You’re either successful or you’re worthless. You’re smart or you’re stupid. You’re a writer or you’re an artist. Your life is wonderful or it’s terrible. Something is right or it’s wrong.
These are examples of all-or-nothing thinking (also known as black-and-white thinking). According to Ashley Thorn, a licensed marriage and family therapist, this kind of thinking “means you have only two options: things have to be one way or another, and there is no gray area or in-between.”
All-or-nothing thinking can manifest in all sorts of circumstances. But Thorn sees it most often in how people view and define themselves, their values and their beliefs. “They use it to measure their worth as a person, and to make sense of their experiences and the world around them.”
She shared these examples: “I am a Republican or Democrat,” “I believe in a higher power or I don’t,” “I’m good at something or I’m bad at something,” “I’m the kind of person that can do things or I’m not.”
She also sees this thinking in individuals who are perfectionistic, highly anxious and have low self-esteem or self-worth.
All-or-nothing thinking is problematic in many ways. It’s limiting and “creates extreme and impossible expectations.” It requires achieving the positive part of each thought (e.g., being successful, smart, leading a great life) with absolute perfection. Because that’s unattainable, people settle on the other option: the negative. As a result, people view themselves and their experiences negatively, which often leads to depression, anxiety, low motivation and a sinking self-esteem, she said.
There’s also no room for error or recognizing or measuring growth, Thorn said. For instance, many of her clients start their sessions by saying they’ve had an awful week. They even believe they’ve taken steps back. They’ll point out a mistake and say, “See?! I’m hopeless!”
However, when Thorn asks them to discuss the details, she’ll notice many positive moments and accomplishments, which clients don’t see. All-or-nothing thinking forbids variety. Not only do they miss their progress, but their motivation for moving forward wanes, she said.
Below, Thorn shared how to expand all-or-nothing thinking – both in how you see yourself and the world.
1. Separate self-worth from performance.
“The problem with basing how you feel about yourself on your performance is that your opinion of yourself is in constant flux, and is rarely positive,” Thorn said. Even when your opinion is positive, it’s still short-lived because performance changes.
Instead, Thorn encouraged readers to focus on qualities that are more firmly rooted within. For instance, focus on how you’re compassionate and honest, have empathy for others and value your family.
2. Use the word “and,” instead of “or.”
Thorn shared this example: Instead of “I’m a good person or a bad person,” consider “I’m a good person and a bad person.” That is, “I have a lot of great qualities, and I do a lot of good things, and sometimes I make mistakes and poor decisions.”
Instead of “I had a great week or a terrible week,” consider, “I had some wonderful things happen this week and some things that were difficult.”
You also might say you have nice eyes and you’re curvy and you’re a parent and you’re an attorney. You’re spiritual and you have spiritual doubts.
Using the word “and” helps us become less judgmental and more understanding of both ourselves and others.
3. Focus on your positive qualities.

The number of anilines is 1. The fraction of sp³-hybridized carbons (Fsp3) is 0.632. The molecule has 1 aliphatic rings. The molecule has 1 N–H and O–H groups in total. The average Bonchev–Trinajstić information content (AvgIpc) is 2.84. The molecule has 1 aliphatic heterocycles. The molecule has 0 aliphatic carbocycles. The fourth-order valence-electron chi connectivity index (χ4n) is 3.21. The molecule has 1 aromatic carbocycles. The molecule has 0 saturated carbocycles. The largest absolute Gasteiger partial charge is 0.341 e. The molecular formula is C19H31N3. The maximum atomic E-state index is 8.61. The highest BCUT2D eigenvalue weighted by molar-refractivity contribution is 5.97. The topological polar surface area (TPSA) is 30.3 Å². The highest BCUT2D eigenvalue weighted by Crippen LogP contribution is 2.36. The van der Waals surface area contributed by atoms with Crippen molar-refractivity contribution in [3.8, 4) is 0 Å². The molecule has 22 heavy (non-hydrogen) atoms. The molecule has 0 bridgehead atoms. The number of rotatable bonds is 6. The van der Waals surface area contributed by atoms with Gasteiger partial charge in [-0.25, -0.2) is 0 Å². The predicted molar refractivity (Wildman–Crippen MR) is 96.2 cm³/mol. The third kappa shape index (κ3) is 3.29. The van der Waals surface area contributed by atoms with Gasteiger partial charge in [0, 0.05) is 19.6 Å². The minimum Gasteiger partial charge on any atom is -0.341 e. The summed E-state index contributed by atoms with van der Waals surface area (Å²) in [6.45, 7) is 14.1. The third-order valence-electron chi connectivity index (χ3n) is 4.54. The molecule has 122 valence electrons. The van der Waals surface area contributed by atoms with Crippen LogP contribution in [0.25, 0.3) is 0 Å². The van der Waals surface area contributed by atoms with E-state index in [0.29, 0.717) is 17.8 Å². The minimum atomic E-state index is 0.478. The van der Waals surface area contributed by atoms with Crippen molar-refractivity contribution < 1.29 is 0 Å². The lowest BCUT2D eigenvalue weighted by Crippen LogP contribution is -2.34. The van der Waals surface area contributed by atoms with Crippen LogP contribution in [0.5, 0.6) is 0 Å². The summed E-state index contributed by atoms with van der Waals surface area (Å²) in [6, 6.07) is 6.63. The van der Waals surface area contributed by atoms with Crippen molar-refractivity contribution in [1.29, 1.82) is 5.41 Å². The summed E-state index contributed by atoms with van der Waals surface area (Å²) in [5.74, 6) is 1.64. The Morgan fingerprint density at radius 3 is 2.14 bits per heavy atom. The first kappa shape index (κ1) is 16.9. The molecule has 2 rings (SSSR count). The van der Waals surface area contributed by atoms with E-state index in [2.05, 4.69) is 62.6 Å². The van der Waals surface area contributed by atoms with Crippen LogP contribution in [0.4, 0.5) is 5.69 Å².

Thorn assigns this activity to her clients: Every night before bed, write down one to three things you did that day. Then write down the positive quality those actions reveal. For instance, you might write: “I went to work.” This shows you’re hardworking and dedicated to your job.
Thorn has noticed that many people will minimize these qualities. They might say, “Well, I had to go to work or I’d get fired. Big deal. A lot of people go to work.” However, you could’ve called in sick. To this you might reply, “Yes, I went to work that day. But two months ago, I was sick for a whole week. So I can’t say I’m a hard worker.”
But the beauty of expanding all-or-nothing thinking is that you don’t have to be perfect. You don’t have to do something 100 percent of the time, she said. So you might realize, “You’re right! I did go to work today, and that says something good about me.” When you think this way, you feel much better about yourself, and you become more energized and motivated, Thorn said.
4. Consider all options.
When you’re using all-or-nothing thinking, you might be making decisions without all the information, Thorn said. For instance “My son will play either baseball or soccer” is limiting. Instead you might consider if your son is even interested in sports; what other sports he’s interested in more; and activities he might enjoy instead of or together with sports, she said.
Instead of labeling yourself Republican or Democrat, you might consider if you fully identify with one category; completely disagree with both; and are moderate — and if categorizing your views is even helpful, she said.
5. Explore these questions.
According to Thorn:
- What are my values? How do those values fit into my thoughts, questions and decisions?
- What are the pros and cons to both sides of the argument?
- What are the facts, and what are my assumptions?
- What are the emotions I feel or felt? When you list an array of emotions, it’s easier to see the situation isn’t black and white. For instance, “Throughout my job interview, I felt confident, nervous, embarrassed, proud and excited. Therefore, the interview wasn’t all good or all bad.”
All-or-nothing thinking is rigid and anything but helpful. Expanding your perspective inspires and encourages you. It cultivates connections with others. And it helps you lead a richer, more vibrant life.